Up to the first half of the nineteenth century, Russian poets and literati read their own works aloud mainly at private literary circles or in the drawing rooms of the aristocrats where musical and literary evenings were held for an elite audience. At the beginning of the 1860s, new forms of “public readings” arose. On these occasions literati, musicians, and singers with varying degrees of fame performed in front of a paying public. The first part of this article looks at the salient phases of the roots of public readings at the start of the 1860s and the political and social events which marked their development, while the second part examines the evolution of this phenomenon, and its subsequent decline, over the next two decades, noting how public readings carried different meanings for different parties: the masses regarded them as a symbol of the freedom of expression that the state’s reform package failed to include, inserting meaning into the readings that writers often did not intend, and that censors had not anticipated. Writers, meanwhile, welcomed a new opportunity to connect with a broader audience and tap into the growing commercialization of literature through journalism. Conceived in part as a way to exert an aesthetic and moral influence upon the attending masses, public literary readings would instead make their most significant impact in the social and political spheres.
Susan McCaffray, “Ordering the Tsar’s Household: Winter Palace Servants in Nineteenth-Century St. Petersburg”
During the “apogee of autocracy” Russian monarchs successfully deployed their baroque masterpiece, the Winter Palace, as a stage within which and from which they could convey messages about monarchy to the people who lived in their capital city. The importance of retaining the deference of urban crowds had been made manifest in the wake of the French Revolution. Chief among the intermediaries of the tsars’ household were the middle and lower ranks of the people who worked and served in the palace. This article describes the ways that city people entered and exited palace service, rendering porous the border between the city and the palace. The article also explores the living and working experience of palace servants as well as the impressions of the imperial household that they may have carried into the city.
Chia Yin Hsu, “The ‘Color’ of Money: The Ruble, Competing Currencies, and Conceptions of Citizenship in Manchuria and the Russian Far East, 1890s-1920s”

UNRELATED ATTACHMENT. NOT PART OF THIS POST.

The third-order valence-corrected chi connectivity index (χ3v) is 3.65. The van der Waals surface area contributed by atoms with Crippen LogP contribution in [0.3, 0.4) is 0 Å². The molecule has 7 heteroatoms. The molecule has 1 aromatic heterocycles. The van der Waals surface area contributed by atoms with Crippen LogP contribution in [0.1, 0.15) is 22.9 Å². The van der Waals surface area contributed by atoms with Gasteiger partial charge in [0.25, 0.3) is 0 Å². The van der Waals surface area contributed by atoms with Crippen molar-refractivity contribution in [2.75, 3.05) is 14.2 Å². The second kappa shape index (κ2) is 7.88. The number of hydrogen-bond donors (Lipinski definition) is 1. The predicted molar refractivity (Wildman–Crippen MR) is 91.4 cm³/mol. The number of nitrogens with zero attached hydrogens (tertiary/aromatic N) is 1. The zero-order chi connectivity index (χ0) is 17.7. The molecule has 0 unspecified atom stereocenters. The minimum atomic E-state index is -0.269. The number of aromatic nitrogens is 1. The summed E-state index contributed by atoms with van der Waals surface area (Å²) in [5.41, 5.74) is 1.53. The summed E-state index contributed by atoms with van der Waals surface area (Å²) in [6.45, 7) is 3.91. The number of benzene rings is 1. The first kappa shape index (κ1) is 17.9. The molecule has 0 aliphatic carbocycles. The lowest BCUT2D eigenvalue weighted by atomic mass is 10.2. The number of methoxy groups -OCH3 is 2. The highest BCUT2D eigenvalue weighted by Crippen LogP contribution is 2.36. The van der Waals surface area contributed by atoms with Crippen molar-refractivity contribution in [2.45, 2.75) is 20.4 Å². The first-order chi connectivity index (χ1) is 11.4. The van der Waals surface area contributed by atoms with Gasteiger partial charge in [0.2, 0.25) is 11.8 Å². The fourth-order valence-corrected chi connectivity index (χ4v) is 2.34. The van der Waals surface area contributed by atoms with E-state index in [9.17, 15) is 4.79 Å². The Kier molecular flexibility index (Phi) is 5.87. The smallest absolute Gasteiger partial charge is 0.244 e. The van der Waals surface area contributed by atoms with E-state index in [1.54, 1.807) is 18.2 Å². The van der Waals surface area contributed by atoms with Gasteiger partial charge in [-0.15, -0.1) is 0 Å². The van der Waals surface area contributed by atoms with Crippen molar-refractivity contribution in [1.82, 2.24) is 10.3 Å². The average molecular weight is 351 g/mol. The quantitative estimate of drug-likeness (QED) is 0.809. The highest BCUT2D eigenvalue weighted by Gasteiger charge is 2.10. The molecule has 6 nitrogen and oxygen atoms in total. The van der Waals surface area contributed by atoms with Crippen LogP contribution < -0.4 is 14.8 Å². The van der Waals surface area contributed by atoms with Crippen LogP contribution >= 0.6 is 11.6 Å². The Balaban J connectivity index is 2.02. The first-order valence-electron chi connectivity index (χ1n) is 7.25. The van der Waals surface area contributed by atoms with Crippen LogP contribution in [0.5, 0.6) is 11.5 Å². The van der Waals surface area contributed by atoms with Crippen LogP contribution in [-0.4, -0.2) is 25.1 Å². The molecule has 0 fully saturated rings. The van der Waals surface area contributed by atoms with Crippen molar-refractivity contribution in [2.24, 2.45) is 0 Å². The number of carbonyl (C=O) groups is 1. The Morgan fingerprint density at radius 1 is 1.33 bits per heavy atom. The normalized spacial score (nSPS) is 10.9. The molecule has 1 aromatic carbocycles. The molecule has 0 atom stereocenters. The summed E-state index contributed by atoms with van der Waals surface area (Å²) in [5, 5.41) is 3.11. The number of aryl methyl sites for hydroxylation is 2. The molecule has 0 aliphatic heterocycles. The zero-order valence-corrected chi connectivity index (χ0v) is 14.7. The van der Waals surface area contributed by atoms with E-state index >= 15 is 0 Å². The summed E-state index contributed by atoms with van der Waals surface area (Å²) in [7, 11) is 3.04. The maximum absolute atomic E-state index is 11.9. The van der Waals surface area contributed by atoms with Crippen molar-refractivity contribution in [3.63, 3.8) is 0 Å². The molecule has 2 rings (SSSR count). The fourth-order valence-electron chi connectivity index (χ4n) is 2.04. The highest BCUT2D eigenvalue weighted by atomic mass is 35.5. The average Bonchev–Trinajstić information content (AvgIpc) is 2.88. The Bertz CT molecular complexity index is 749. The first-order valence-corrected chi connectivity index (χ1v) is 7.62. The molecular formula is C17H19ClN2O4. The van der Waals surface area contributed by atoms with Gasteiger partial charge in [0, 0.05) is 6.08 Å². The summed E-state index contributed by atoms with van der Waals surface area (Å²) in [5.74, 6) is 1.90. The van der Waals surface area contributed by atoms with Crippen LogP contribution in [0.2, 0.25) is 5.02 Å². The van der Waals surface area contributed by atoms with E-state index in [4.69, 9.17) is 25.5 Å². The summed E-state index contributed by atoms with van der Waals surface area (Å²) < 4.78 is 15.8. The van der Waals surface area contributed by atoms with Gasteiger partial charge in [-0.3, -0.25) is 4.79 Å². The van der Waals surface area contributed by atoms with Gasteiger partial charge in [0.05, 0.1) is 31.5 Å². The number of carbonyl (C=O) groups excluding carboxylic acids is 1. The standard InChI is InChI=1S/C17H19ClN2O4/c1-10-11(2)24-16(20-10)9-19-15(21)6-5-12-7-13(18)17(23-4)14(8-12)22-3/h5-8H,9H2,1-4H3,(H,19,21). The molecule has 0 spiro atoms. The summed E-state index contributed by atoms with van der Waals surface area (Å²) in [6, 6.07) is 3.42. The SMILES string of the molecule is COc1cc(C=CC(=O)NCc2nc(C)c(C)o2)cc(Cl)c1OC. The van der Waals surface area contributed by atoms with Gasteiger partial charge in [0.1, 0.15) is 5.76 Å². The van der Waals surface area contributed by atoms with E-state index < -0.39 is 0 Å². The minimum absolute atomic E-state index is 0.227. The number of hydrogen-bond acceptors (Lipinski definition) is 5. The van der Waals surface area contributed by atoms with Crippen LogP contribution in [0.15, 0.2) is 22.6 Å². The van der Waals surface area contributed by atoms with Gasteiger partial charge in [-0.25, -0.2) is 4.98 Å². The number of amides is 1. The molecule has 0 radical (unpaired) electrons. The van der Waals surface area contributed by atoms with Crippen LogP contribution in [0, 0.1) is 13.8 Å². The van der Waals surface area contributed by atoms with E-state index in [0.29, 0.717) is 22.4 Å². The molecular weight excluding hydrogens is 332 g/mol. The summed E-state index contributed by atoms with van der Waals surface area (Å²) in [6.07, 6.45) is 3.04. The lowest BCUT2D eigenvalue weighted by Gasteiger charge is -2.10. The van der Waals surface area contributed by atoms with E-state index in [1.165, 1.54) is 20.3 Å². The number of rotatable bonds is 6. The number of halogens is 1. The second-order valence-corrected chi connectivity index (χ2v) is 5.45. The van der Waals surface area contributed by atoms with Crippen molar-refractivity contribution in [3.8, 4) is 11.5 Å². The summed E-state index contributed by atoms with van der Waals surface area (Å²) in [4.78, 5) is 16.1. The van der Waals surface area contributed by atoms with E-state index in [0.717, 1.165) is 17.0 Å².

Transformed by Russian colonial expansion in the late 1890s, the Chinese territory of Manchuria turned from a remote frontier into a locus of global metropolises in the making, where a complex money economy comprising of multiple currencies took root. Mirroring localized contestations and global rivalries, Russian proposals first advocated supporting a Chinese currency to “squeeze out” Mexican and “English” dollars, but settled on creating a ruble for Manchuria, to inscribe Manchuria as Russian. As depicted by Georg Simmel contemplating the European metropolis in the 1900s, money was “colorless,” an instrument of equivalence without intrinsic quality, or “color,” that homogenized qualitative differences. In the colonial and multiethnic setting of Manchuria, however, money took the form of competing currencies that by the 1920s included various Russian rubles, the Soviet chervonets, a Japanese yen, and a variety of Chinese dollars. In this form, money in Manchuria was “colored”--by the qualitative differences associated with supposed national character and perceptions of strengths and weaknesses that found expression in the way currency exchange rate became an everyday concern for the local urban population. This paper traces Russian and Chinese efforts to render their currencies “colorless” in the sense understood by Simmel, with colorlessness meaning uniformity and absence of qualities that would hinder the currencies’ ideal function. The paper explores how these efforts--such as Soviet currency “unification” policies in the Russian Far East after 1922--worked to erase the diversity of the region with respect to monetary practices. Reading these efforts at achieving uniformity and eliminating “color” in another light, my paper suggests that the experience of living with competing currencies in the Manchurian urban environment also had a socializing effect that worked toward acceptance of difference and diversity, reflected in the emphasis on a currency’s convertibility to another, rather than on any one currency’s unique presence. This paper thus also investigates the ways competing currencies in Manchuria might have shaped Russian and Chinese conceptions of citizenship in the direction of disregarding the “color”--the supposed intrinsic qualities marking their differences--of the diverse ethnicities of the region’s population, in favor of a vision of functional equivalence, equality, and equal participation indicated by the principle of currency circulation.